Cover image for All's well that ends well
Title:
All's well that ends well
ISBN:
9780769792439
Publication Information:
West Long Branch, NJ : Kultur, 2013.
Physical Description:
2 videodiscs (138 min.) : sd., col. ; 4 3/4 in.
Summary:
Helena loves the arrogant Bertram, and when she cures the King of France of his sickness, she claims Bertram as her reward. But her new husband, flying from Helena to join the wars, attaches two obstructive conditions to their marriage - conditions he is sure will never be met. Featuring Olivier-award winning actress Janie Dee as the Countess of Roussillon, Sam Crane as Bertram, and Ellie Piercy as Helena.
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Summary

Summary

William Shakespeare's 1605 play All's Well That Ends Well bears two unusual distinctions that go hand-in-hand: in addition to arguably being the most popular of his comedies, it also breaks many of the conventions that he had carefully established in that genre in prior years. The story concerns the ardor that Helena feels for the conceited Bertram. When the young woman performs a miraculous deed for the French king, she claims Bertram as her husband in recompense. Bertram agrees - but only given the fulfillment of two conditions that seem close to impossible. This 2012 production stars Ellie Piercy as Helena, Sam Crane as Bertram and Janie Dee, winner of the coveted Olivier Award, as The Countess of Roussillon. ~ Nathan Southern, Rovi


Reviews 1

Choice Review

An introduction for general readers and undergraudates, this Twayne volume can also be appreciated for its originality by graduate students and faculty, more so, perhaps, than similar introductions as Northrop Frye on Shakespeare, ed. by Robert Sandler (CH, Jan'87). The author (Trinity College, University of Toronto) takes an eclectic approach to the play, with forewords on stage history and critical reception, followed by six refreshing chapters on sources, sonnet analogues, and themes of current interest, such as power, status, gender, and sexuality. In his discussion of youth and age, Zitner dismisses notions that the play is "death-haunted," and asserts Shakespeare's reverence for the Countess and old King without their idealization. The critique ends with a lucid textual consideration of Shakespeare's performance concerns: modulated repetition, gestic language, linked dialogue, dispersal of expository material, challenging minor parts, and contrasting figures. The select bibliography covers 50 years of research and criticism very briefly and, unfortunately, does not list all works cited in the text; a helpful index is appended. Highly recommended for all readers. F. K. Barasch Bernard M. Baruch College, CUNY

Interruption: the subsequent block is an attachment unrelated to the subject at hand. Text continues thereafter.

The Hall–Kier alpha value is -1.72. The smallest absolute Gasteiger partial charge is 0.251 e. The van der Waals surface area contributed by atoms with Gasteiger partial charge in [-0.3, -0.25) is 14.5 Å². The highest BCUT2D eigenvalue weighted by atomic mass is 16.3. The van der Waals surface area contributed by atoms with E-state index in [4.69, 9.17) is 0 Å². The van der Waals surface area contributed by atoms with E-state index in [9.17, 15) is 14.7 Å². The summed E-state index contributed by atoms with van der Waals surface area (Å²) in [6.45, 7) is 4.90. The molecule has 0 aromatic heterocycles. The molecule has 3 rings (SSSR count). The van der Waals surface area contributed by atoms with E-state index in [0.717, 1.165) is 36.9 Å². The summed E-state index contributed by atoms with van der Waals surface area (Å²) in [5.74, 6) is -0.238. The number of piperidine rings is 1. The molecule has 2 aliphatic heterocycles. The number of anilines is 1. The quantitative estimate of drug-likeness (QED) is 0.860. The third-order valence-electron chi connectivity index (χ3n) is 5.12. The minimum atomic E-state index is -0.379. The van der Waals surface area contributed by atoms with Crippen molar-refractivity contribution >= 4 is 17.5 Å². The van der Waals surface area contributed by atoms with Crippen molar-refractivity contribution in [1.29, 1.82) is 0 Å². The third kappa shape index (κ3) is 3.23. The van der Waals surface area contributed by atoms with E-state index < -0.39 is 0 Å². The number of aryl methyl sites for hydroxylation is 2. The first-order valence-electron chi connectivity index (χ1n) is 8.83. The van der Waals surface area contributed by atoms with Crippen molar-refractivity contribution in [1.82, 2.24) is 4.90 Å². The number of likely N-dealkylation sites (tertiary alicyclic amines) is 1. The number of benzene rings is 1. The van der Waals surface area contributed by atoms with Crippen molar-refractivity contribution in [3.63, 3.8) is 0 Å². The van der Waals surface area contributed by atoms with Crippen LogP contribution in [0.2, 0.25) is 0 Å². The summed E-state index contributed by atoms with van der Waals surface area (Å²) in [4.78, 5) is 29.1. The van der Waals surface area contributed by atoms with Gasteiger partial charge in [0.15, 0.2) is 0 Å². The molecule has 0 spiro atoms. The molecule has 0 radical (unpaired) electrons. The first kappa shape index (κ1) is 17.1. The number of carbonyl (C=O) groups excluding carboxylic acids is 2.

Excerpts

Excerpts

In this romantic reconciliation comedy, the sweetly mischievous Helena plots and plans her way to winning the aloof Bertram's hand in marriage. While the lovers are united by the close of the final act, Shakespeare pokes fun at the fantasy, wish fulfillment, and conventions of romantic comedy with the play's ambiguous resolution, which has intrigued scholars, readers, and theatergoers for centuries. This invaluable new study guide to one of Shakespeare's greatest plays contains a selection of the finest criticism through the centuries, plus an introduction by Harold Bloom, an accessible summary of the plot, a comprehensive list of characters, a biography of Shakespeare, and more. Excerpted from All's Well That Ends Well by Harold Bloom Editor, Paul Gleed All rights reserved by the original copyright owners. Excerpts are provided for display purposes only and may not be reproduced, reprinted or distributed without the written permission of the publisher.